Gold retreats from seven-month high

Gold has fallen more than 1 per cent, after investors encouraged by recent stimulus measures by central banks pushed prices to the highest level in nearly seven months in the previous session.

But market participants remain bullish on the precious metal, which tends to benefit from easy monetary policy.

"I wouldn't be surprised to see gold pull back to the $1750 area and dips will continue to be bought," said a Singapore-based trader.

Spot gold fell as much as 1.3 per cent to $US1759.14 an ounce, down from $US1787.20 hit in the previous session, its highest since Feb. 29. Gold gained 0.6 per cent last week in its fifth consecutive week of rises.

US gold dropped 0.8 per cent to $US1763.40.

A stronger US dollar also weighed on prices of commodities priced in the greenback, making them less attractive to buyers holding other currencies.


Other precious metals also weakened. Spot platinum dropped 2 per cent to $US1603.5 an ounce and spot silver fell 1.9 per cent to $US33.78.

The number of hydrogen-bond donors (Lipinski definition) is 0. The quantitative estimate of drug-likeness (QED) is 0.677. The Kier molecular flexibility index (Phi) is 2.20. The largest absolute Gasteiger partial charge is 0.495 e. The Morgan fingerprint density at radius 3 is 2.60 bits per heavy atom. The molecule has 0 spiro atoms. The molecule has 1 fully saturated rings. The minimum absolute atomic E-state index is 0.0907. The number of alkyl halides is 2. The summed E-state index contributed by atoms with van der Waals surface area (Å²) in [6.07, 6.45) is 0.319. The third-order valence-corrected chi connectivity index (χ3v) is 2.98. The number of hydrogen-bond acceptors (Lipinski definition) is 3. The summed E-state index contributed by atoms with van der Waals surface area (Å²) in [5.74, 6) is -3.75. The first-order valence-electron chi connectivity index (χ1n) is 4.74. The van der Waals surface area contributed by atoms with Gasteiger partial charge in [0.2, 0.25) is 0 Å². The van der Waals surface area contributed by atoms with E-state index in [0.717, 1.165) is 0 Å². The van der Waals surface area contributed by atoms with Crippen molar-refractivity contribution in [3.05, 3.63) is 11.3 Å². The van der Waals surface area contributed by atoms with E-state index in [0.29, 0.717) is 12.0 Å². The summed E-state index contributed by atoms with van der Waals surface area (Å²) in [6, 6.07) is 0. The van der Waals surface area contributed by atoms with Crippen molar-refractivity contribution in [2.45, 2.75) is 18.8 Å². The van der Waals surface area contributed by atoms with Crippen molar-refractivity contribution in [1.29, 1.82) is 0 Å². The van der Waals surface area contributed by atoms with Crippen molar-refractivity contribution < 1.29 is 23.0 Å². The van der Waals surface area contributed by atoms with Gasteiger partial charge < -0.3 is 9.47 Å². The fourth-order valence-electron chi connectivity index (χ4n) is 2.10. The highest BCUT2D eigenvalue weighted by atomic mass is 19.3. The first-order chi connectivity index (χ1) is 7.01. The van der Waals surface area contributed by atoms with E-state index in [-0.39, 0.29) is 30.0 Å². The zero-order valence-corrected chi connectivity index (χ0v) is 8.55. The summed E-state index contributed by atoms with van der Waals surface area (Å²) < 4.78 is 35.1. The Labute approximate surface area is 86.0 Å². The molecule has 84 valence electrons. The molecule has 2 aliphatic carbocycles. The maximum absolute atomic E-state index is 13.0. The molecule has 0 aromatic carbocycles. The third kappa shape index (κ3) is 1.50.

Investors piled into gold after the US Federal Reserve announced a fresh round of quantitative easing earlier this month. Speculators raised their net long positions in US gold futures and options to 178,426 contracts in the week ended Sept. 18, the highest level in nearly seven months.

Holdings in the SPDR Gold Trust, the world's largest gold-backed exchange-traded fund, had climbed to 1317.762 tonnes by Sept 21, its highest level since July 2010.

In Europe, Spain is considering freezing pensions and speeding up a planned rise in the retirement age as it races to cut spending and meet conditions of an expected international sovereign aid package, sources with knowledge of the matter said.

European Union paymaster Germany said on Friday that Spain does not need a European bailout, dousing financial market expectations that Madrid will gain early relief from European Central Bank bond-buying.